Thereís a cure at the end of the rainbow!

Healthcare management is extremely important in todayís world. The more information you have, the better you can participate in managing your healthcare, your patient, your environment, your life. Research shows that effective, knowledgeable participation in your healthcare produces better outcome, faster. The books in the reading room are suggestions. We do not independently review every one. Please share your reviews of the books you read with us, on our contact form. If you have suggestions for inclusion, please send them. AMSAD receives a contribution from each book purchased through our site.

Step 1: Get informed! If you as a parent know what healthcare providers are taught, you will be able to participate in ensuring the best care for your child. Learn the terminology that your providers are most comfortable with, and use it appropriately. Understanding their processes can help you ensure those processes work for you and your family. Healthcare providers nationwide are short-staffed, overworked, and always out of time. As we have discussed on this site, most physicians' diagnosis is guided by the history and symptoms actually reported by the patient and / or family. Unless you and the doctor are "on the same page," errors will be made. Unreported symptoms and history do not make
it into the diagnostic process. Physicians are not supermen, with x-ray vision and telepathic powers.

Step 2: Get organized and document. If you donít write it down, you may forget something during the visit. We are not doctors, and we donít know what factors are important, so itís important to be thorough. Determine the symptoms, when the problem began, any abnormalities in behavior or sensory information, etc., and write them down in order. You may be able to organize them according to system or time, or severity, or some other method. Some of the books in the reading room can help you do this appropriately, because they tell you what and how doctors look at diagnostic factors. If pain is involved, use the 1 -10 scale, using specific examples of pain level 1 and pain level 10, to find out when the pain is at what level, if anything changes it, either for better or worse, if itís continuous or intermittent, throbbing, sharp, etc. If you are dealing with a child, use images and language the child can understand and relate to, like examples from the childís own history. For example, your childís splinter might be 1, and his broken arm might be 10. After you get the information from the child, tell it back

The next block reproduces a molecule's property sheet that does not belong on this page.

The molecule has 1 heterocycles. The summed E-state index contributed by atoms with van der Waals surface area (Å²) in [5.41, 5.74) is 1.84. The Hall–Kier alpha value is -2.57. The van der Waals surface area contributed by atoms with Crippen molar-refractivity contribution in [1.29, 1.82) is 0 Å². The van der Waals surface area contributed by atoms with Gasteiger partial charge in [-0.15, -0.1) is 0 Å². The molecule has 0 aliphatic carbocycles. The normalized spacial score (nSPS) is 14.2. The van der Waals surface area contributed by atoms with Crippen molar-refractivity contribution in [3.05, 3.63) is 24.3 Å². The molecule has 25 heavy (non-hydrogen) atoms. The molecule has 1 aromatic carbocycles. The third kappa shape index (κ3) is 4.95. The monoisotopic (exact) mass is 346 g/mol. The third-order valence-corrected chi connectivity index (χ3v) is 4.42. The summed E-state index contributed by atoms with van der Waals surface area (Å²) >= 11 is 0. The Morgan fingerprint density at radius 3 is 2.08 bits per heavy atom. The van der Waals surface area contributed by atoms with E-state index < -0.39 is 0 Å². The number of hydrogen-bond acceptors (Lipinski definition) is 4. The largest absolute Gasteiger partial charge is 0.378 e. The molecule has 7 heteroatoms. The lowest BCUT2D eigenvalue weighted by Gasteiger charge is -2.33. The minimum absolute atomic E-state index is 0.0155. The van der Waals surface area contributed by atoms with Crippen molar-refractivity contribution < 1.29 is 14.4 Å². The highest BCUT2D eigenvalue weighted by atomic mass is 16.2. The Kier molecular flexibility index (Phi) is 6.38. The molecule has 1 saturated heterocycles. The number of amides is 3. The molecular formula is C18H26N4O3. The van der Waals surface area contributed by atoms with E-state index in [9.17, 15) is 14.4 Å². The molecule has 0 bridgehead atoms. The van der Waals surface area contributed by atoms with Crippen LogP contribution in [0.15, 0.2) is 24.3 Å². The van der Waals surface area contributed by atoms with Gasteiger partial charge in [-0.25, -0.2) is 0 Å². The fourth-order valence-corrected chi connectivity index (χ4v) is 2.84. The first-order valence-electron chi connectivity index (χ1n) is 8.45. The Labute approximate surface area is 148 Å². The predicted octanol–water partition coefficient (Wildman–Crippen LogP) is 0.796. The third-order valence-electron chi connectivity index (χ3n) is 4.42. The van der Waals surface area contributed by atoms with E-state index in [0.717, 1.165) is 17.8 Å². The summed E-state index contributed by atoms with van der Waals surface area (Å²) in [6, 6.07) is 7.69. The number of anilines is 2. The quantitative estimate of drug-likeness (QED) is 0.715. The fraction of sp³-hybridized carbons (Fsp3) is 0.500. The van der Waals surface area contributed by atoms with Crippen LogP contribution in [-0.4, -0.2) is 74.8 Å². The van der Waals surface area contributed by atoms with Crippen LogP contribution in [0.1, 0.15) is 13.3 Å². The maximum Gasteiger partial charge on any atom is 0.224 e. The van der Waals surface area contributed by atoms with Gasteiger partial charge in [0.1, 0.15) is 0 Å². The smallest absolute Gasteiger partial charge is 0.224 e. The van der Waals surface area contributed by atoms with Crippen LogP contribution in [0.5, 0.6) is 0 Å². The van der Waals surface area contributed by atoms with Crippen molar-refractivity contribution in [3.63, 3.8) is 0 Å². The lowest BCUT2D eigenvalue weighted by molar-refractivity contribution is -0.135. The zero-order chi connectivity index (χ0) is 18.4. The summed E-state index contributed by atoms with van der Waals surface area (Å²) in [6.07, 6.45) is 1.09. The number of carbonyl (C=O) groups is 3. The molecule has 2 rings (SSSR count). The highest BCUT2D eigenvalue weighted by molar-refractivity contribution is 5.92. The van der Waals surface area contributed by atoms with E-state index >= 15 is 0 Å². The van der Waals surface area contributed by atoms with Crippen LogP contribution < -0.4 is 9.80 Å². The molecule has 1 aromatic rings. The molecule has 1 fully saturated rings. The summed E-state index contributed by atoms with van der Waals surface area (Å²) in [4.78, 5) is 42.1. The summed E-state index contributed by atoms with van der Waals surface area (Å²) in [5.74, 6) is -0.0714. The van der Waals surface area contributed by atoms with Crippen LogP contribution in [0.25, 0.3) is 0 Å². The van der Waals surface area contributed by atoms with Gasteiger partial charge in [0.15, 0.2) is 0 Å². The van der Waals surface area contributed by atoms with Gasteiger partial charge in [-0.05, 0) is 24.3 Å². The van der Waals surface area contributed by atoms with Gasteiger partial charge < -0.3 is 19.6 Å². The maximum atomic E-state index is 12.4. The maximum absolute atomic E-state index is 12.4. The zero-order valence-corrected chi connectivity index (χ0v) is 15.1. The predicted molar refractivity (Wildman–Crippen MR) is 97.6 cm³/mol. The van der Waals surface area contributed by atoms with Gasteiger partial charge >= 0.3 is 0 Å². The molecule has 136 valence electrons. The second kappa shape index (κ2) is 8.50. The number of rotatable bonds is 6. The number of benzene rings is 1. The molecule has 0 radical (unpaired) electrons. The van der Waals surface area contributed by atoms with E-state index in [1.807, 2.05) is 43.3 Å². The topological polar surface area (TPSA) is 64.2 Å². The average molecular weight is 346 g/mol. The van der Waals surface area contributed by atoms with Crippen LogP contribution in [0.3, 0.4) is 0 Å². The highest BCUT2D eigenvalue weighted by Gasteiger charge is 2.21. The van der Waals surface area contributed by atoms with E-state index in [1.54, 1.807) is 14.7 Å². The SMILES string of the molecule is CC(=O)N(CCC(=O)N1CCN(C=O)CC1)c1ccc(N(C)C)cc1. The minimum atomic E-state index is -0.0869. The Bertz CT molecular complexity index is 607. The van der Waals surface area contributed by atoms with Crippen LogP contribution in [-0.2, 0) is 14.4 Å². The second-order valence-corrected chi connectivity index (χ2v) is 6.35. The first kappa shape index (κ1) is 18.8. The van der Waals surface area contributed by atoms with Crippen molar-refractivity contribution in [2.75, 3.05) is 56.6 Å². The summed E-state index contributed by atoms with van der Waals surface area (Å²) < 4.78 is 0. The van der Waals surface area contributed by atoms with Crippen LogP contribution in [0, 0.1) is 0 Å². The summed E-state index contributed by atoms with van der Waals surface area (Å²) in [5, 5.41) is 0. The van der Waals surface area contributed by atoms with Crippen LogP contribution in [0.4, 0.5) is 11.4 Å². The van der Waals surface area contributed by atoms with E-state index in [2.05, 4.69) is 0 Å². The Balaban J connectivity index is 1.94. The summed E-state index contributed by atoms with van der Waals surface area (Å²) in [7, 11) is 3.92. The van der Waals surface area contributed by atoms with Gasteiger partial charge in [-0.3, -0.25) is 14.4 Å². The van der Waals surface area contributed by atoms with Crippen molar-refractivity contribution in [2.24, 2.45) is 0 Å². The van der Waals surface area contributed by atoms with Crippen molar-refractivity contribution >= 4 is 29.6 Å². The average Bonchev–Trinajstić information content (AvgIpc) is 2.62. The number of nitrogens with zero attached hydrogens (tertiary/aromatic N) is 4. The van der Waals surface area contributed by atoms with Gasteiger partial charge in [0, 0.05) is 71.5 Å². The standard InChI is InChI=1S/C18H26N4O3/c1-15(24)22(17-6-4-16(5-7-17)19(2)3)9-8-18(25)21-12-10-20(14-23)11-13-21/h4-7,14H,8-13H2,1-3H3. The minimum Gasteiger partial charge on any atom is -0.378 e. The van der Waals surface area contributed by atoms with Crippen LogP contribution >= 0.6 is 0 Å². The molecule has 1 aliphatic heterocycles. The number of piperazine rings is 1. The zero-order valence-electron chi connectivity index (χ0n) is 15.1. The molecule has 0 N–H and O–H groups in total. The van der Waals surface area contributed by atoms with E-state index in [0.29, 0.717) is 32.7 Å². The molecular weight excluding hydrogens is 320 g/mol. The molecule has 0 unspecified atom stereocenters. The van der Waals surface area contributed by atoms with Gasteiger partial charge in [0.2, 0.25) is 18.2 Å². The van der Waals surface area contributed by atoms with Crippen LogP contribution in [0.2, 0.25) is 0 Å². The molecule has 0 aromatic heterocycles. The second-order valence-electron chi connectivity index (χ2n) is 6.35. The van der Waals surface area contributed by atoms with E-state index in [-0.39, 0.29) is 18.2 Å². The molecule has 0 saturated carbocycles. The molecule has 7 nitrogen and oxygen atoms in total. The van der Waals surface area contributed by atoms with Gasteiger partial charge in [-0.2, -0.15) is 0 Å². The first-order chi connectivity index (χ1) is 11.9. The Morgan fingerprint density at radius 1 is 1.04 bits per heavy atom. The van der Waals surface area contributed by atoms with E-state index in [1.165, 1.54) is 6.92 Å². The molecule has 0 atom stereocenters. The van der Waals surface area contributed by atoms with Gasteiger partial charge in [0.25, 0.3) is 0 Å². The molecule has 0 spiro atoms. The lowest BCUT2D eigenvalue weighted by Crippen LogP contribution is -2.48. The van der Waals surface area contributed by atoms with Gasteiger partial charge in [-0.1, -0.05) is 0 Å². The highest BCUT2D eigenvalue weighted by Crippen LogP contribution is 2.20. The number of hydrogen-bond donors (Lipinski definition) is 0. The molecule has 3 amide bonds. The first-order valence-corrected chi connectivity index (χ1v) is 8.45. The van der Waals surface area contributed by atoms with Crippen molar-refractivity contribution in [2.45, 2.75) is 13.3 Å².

to make sure it's right -and ask, "Am I understanding you?" Include a list of the questions you want to ask the provider.

Step 3:
Communicate. Take your annotated list to the appointment, and go over it with the nurse and with the doctor. LEAVE a copy for the file. Your healthcare providers are short-staffed and out of time. Be comprehensive, but fast. MAKE NOTES on your own copy, and keep a file. Review that file when you are preparing to see your provider, so you can note recurrences and other pertinent information.

These books and others like them are important resources for parents and other family members, especially because of our overloaded healthcare system. If you canít afford to add them to your personal library, PLEASE contact your local public library and request that they purchase them and feature them. Knowledge is our biggest weapon in the fight to save lives.

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